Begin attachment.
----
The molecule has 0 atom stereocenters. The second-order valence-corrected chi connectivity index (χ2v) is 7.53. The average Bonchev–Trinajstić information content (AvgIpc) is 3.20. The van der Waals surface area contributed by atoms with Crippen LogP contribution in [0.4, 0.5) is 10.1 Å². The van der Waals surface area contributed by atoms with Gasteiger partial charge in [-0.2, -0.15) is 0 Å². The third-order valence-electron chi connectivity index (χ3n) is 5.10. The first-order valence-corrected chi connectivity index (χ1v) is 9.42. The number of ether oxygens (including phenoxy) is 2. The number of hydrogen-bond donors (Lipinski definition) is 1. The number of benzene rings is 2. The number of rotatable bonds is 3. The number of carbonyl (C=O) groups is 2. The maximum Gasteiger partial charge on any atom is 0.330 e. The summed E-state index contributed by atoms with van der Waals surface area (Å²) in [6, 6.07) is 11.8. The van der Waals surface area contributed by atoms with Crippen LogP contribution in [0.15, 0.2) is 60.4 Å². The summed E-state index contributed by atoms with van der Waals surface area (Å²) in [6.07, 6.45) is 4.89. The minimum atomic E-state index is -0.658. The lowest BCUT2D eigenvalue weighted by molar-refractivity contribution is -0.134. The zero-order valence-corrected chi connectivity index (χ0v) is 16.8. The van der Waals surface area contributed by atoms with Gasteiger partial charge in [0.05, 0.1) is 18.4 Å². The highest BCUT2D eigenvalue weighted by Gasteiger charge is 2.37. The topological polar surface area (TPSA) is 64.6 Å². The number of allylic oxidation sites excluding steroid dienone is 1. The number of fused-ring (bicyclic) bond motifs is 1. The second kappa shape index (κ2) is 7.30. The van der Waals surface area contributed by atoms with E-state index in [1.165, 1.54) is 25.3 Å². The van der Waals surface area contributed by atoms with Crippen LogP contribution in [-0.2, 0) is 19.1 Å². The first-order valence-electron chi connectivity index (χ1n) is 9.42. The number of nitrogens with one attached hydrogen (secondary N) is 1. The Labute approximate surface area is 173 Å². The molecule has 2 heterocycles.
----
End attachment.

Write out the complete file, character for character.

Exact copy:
The molecule has 0 atom stereocenters. The second-order valence-corrected chi connectivity index (χ2v) is 7.53. The average Bonchev–Trinajstić information content (AvgIpc) is 3.20. The van der Waals surface area contributed by atoms with Crippen LogP contribution in [0.4, 0.5) is 10.1 Å². The van der Waals surface area contributed by atoms with Gasteiger partial charge in [-0.2, -0.15) is 0 Å². The third-order valence-electron chi connectivity index (χ3n) is 5.10. The first-order valence-corrected chi connectivity index (χ1v) is 9.42. The number of ether oxygens (including phenoxy) is 2. The number of hydrogen-bond donors (Lipinski definition) is 1. The number of benzene rings is 2. The number of rotatable bonds is 3. The number of carbonyl (C=O) groups is 2. The maximum Gasteiger partial charge on any atom is 0.330 e. The summed E-state index contributed by atoms with van der Waals surface area (Å²) in [6, 6.07) is 11.8. The van der Waals surface area contributed by atoms with Crippen LogP contribution in [0.15, 0.2) is 60.4 Å². The summed E-state index contributed by atoms with van der Waals surface area (Å²) in [6.07, 6.45) is 4.89. The minimum atomic E-state index is -0.658. The lowest BCUT2D eigenvalue weighted by molar-refractivity contribution is -0.134. The zero-order valence-corrected chi connectivity index (χ0v) is 16.8. The van der Waals surface area contributed by atoms with Gasteiger partial charge in [0.05, 0.1) is 18.4 Å². The highest BCUT2D eigenvalue weighted by Gasteiger charge is 2.37. The topological polar surface area (TPSA) is 64.6 Å². The number of allylic oxidation sites excluding steroid dienone is 1. The number of fused-ring (bicyclic) bond motifs is 1. The second kappa shape index (κ2) is 7.30. The van der Waals surface area contributed by atoms with E-state index in [1.165, 1.54) is 25.3 Å². The van der Waals surface area contributed by atoms with Crippen LogP contribution in [-0.2, 0) is 19.1 Å². The first-order valence-electron chi connectivity index (χ1n) is 9.42. The number of nitrogens with one attached hydrogen (secondary N) is 1. The Labute approximate surface area is 173 Å². The molecule has 2 heterocycles.